The questionnaire's items were adapted from a previous research (Grucza & Goldberg, 2007). Items were descriptions of different activities, and participants were asked to report the frequency with which they had carried out that activity, using the following response options: (1) Never in my life. (2) Not in the past year. (3) Once or twice in the past year. (4) Three or more times in the past year, but not more than 15 times (such as once or twice a month). (5) More than 15 times in the past year.

Items pertained to one of six clusters, based on the division made by Grucza and Goldberg (2007). However, an exeption was made, following Grucza and Goldberg (2007), for one item ("wrote poetry") that was associated with two clusters. The set included two clusters of relatively undesirable activities (here labeled Drug Use and Undependability), two clusters of relatively desirable activities (Friendliness and Creativity), and two clusters that seem relatively neutral in their desirability (Communication and Erudition). One item originally used by Grucza and Goldberg (2007; “Took a hard drug [for example, cocaine, LSD, or heroin]”) was removed for it seemed too extreme and it was feared that it might compromise the completion of the rest of the questionnaire. Another item "worked on a scrapbook" was also removed, but was replaced with a more contemporary activity, somewhat similar in nature ("edited a photograph [for example using an editing computer program]"). All items, divided by clusters, are presented in Appendix A, along with reliabilities for the current study.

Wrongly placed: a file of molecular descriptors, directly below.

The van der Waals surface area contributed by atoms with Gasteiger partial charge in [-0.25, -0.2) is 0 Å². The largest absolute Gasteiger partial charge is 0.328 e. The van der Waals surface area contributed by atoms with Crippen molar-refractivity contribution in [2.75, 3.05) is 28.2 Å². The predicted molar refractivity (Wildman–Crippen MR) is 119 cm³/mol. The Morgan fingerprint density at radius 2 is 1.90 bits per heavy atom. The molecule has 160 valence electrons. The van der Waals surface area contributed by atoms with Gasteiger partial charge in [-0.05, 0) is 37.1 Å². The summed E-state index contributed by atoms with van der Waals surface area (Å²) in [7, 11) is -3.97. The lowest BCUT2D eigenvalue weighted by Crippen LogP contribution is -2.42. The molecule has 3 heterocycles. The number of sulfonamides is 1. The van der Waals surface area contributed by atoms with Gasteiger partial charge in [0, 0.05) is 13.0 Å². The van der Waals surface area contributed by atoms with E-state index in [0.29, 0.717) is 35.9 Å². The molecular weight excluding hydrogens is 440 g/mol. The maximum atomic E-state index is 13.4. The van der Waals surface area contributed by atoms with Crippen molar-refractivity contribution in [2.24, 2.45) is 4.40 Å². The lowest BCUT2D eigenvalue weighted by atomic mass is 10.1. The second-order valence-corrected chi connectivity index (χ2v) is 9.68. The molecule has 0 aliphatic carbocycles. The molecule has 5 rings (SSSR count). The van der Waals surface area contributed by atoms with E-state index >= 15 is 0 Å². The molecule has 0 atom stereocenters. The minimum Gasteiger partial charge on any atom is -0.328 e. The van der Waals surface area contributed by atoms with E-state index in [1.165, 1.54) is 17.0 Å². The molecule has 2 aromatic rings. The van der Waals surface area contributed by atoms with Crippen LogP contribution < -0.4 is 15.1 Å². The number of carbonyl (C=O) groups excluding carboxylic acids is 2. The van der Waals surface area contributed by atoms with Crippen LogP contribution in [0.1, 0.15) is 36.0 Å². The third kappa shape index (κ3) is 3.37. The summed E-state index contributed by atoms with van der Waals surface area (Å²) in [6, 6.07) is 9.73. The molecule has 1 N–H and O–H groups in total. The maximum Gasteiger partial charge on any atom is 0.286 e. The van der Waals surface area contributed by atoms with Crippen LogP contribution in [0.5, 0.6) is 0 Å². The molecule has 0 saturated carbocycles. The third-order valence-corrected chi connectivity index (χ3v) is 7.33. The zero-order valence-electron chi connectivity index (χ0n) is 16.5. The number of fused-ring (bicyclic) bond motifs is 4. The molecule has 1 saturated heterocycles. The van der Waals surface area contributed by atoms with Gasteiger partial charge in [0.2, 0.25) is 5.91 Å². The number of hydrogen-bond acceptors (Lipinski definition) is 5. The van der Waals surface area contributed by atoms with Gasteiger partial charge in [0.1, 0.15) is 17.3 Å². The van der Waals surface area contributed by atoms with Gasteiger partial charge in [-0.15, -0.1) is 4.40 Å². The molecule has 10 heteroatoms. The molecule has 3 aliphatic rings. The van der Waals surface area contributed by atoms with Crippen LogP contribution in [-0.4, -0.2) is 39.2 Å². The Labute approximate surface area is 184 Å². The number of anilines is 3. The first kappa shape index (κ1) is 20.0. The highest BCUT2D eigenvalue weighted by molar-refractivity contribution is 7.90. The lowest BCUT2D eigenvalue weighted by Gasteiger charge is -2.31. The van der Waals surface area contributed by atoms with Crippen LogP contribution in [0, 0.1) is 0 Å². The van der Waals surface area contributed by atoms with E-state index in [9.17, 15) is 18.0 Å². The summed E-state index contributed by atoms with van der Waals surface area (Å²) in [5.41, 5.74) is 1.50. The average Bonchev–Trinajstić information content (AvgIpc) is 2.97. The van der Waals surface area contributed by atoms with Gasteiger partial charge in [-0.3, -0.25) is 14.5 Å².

Lexical

Participants completed an additional task similar in design to the Numbers task, but using Hebrew non-words (2-5 letters long) instead of numbers. In contrast with the Numbers task, participants were not presented with success rate feedback, and were not presented with an option to improve their score – after one 3 minutes cycle, participants continued to the next task. This task acted as a filler task between qIAT tasks, hence no data from this task was analyzed.

Aggregate Behavior Measures

Following Back et al. (2009), aggregate measures were calculated for some of the behaviors based on theoretical motives. Calculation was made by summing standard scores, except where standard scores were not applicable and manual scoring was required (Call task). Aggregate measures were calculated for negations usage (Number of negations used per word in Story and SI and number of negations used per use in Object Use), aversive-aggressive usage (Number of aversive-aggressive concepts or words used per word in Story and SI, and number of aversive-aggressive concepts or words used per use in Object Use), errors (number of errors in qIAT tasks, number of errors in Story task and number of errors in Triangles task). Additional aggregate measures were calculated for all behaviors that were hypothesized to be found in correlation with a specific Big-Five dimension but sample size was limited (n = 32) by the Post related variables. In order to increase sample size, Post related data was removed and new aggregate measures were calculated. However, reliability coefficients were not satisfactory (Cronbach's Alpha's mean = .13; SD = 0.36; max = .69; min = -.56), and aggregate measures were not used in data analysis.